Yep, you read that right. I bought a counterfeit makeup. A fake Naked palette, to be exact. It came with the best of intentions, but that’s what happen when you assume, incorrectly, that you’re buying from a legit source. To be fair, after hitting “order now” I had my doubts. But when I tweeted this out, I’d already purchased it, and it was too late:
So… LivingSocial has what appears to be the UD Naked 1, 2, & 3 for $20. 15% with LS15OFF. You’re welcome: https://t.co/3W9IE2MeQw
— Jenn Haskins (@hellorigbyblog) July 22, 2015
If only I had known what I really would be receiving was potentially dangerous.
You see, I didn’t know much about the counterfeit cosmetics “industry”. Apparently, manufacturers make palettes almost identical to the most popular ones (think Urban Decay Naked, Too Faced Chocolate Bar, Lorac Pro, etc.) and label them identically. Every seemingly minute detail is copied. Even down to the last ingredient, or not including ingredients at all. Do you see the problem here? They’re not telling you what’s ACTUALLY in the shadows, only what the original manufacturer has listed on the packaging.
Now back to the tweet and how I ended up finding this in the first place.
I had been scrolling away on Twitter and noticed someone tweeting about so-called Naked palettes for sale on LivingSocial. (No shade here, the blogger didn’t know either!) I had been thinking about buying the Naked 3 for months, but didn’t want to spend $54 on another palette. Don’t I have enough?! But, this was only $20! What a deal. And the photo in the listing even had the Naked 3 Logo on the brush, so of course it must be real!
(Spoiler alert: It wasn’t.)
But then, imagine my shock when this is what arrived.
Or one of the many, many other counterfeit Naked palettes for sale from third party sellers on Amazon.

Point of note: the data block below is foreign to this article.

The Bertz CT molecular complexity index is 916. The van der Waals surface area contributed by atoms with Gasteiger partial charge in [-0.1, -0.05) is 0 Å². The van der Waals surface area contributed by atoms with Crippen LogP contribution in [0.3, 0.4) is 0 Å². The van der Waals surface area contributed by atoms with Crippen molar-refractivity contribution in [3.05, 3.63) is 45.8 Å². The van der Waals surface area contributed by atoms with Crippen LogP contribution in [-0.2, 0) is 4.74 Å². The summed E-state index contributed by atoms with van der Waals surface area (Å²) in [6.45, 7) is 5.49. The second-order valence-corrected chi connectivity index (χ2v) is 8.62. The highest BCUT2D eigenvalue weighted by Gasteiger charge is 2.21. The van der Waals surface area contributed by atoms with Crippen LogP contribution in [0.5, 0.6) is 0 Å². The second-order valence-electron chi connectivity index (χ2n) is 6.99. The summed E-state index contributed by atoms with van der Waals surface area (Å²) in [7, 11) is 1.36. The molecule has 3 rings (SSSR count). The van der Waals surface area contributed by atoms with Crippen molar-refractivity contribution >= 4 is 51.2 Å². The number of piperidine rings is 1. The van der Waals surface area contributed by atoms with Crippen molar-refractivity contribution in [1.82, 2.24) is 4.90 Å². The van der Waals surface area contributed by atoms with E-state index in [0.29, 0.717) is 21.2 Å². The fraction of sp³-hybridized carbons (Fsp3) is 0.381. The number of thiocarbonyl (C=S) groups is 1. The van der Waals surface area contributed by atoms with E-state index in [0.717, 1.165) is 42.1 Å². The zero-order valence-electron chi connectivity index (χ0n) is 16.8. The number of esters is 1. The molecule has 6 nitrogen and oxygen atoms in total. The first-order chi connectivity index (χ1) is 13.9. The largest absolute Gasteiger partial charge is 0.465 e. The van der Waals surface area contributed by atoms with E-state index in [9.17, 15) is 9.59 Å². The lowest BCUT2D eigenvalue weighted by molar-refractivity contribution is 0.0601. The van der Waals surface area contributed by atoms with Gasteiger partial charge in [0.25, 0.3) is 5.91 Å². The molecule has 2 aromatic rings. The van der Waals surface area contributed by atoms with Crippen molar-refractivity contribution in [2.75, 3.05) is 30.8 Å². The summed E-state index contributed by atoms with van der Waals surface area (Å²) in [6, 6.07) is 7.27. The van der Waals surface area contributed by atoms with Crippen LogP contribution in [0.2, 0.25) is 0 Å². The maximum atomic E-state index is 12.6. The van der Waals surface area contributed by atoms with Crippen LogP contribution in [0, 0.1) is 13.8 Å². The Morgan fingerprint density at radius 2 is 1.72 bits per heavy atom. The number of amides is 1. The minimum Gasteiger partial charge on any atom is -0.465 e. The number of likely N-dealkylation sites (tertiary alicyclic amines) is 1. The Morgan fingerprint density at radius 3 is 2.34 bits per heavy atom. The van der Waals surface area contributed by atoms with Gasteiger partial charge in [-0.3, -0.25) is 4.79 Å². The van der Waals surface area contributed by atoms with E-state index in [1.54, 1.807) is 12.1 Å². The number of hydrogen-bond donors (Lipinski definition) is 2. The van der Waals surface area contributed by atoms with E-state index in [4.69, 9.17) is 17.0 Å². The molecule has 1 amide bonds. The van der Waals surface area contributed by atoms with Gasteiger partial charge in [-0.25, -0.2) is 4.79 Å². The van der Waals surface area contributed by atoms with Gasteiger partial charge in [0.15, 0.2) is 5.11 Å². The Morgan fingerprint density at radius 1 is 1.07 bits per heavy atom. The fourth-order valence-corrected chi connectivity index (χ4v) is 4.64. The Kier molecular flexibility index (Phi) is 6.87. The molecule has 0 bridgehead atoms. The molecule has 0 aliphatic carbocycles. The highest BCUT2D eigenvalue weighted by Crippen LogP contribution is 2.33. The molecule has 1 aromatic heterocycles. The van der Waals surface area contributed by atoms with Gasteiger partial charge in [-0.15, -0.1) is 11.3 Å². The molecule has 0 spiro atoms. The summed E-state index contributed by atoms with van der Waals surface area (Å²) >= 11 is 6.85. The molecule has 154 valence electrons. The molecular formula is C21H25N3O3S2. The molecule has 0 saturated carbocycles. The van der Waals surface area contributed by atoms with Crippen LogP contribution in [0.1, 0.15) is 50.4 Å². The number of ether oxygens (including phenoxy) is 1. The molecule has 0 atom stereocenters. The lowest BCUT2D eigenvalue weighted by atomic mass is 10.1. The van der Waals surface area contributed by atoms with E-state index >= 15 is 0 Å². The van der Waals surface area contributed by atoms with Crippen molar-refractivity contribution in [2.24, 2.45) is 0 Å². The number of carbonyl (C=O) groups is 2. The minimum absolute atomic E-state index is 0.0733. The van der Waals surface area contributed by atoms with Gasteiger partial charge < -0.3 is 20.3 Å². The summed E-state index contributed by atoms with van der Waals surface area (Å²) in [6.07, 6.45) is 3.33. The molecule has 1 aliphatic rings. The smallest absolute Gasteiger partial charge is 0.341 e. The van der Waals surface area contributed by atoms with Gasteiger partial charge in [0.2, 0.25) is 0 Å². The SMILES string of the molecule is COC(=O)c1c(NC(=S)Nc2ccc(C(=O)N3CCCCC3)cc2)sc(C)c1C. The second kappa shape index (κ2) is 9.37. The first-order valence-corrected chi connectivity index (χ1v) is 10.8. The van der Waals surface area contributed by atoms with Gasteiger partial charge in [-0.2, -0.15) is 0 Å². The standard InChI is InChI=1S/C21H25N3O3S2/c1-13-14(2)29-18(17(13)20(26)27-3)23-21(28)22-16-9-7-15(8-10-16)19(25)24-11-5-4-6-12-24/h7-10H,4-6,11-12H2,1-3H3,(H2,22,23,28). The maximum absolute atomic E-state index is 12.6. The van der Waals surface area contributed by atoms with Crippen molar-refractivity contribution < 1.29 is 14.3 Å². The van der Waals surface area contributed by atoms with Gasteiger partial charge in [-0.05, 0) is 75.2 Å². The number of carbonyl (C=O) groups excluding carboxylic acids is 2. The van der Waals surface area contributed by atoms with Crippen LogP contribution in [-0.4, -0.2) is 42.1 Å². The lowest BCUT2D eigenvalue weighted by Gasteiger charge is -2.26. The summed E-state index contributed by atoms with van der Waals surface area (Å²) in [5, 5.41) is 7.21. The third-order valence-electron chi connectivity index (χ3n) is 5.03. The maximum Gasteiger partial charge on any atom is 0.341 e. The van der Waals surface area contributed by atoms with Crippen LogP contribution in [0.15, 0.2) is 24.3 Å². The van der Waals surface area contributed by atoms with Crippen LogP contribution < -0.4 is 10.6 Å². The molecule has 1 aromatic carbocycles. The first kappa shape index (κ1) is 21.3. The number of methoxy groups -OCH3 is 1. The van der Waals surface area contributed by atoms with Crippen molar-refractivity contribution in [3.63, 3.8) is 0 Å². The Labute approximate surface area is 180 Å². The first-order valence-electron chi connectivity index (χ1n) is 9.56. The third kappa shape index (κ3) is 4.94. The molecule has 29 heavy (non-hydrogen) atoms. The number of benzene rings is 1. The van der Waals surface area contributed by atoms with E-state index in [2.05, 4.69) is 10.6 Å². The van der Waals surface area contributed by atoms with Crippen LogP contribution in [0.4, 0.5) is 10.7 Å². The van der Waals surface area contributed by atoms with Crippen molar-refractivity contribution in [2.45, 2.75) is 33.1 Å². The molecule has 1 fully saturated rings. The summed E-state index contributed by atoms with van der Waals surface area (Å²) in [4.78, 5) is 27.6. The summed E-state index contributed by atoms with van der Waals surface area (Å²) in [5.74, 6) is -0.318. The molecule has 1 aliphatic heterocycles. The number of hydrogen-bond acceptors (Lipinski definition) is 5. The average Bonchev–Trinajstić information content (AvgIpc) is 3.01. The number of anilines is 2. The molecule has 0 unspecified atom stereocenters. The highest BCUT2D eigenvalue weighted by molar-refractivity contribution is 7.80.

But what was worse is mine came with absolutely NO label and NO ingredients list. None. But guess what? That’s illegal. The Federal Drug Administration protects US consumers in that all cosmetics sold are required to be labeled. This wasn’t.
Instead, I called LivingSocial, and they were great. I spoke to Brandon, who processed my return in a few minutes and was off the phone. I can’t say enough good things about how they handled this issue. If you were affected by this or a similar other misleading product listing, I highly recommend you do the same. The safest place to purchase makeup is from authorized retailers: Sephora, Ulta, home shopping networks like QVC, and department stores like Macy*s and Nordstrom. This varies by brand so be sure to do your research.
(Note: These are being sold by third-party sellers on multiple websites from LivingSocial to Groupon to Amazon. Many times the sellers are using stock photos from other websites to make you think you’ll get the real thing. Unfortunately, the counterfeit market has seemed to move from eBay to other places.)
So, PSA over. If you own a counterfeit makeup product, I highly recommend for your safety you think twice about using it. These horror stories and scary allergic reactions are enough for me to toss this thing in the trash. If you want a higher end makeup palette but are on a budget, try a dupe from an established brand like Makeup Revolution or LA Girl.
Did you know about counterfeit makeup? Have you ever unknowingly purchased a fake? I’d love to hear about your experiences (and hopefully no horror stories!)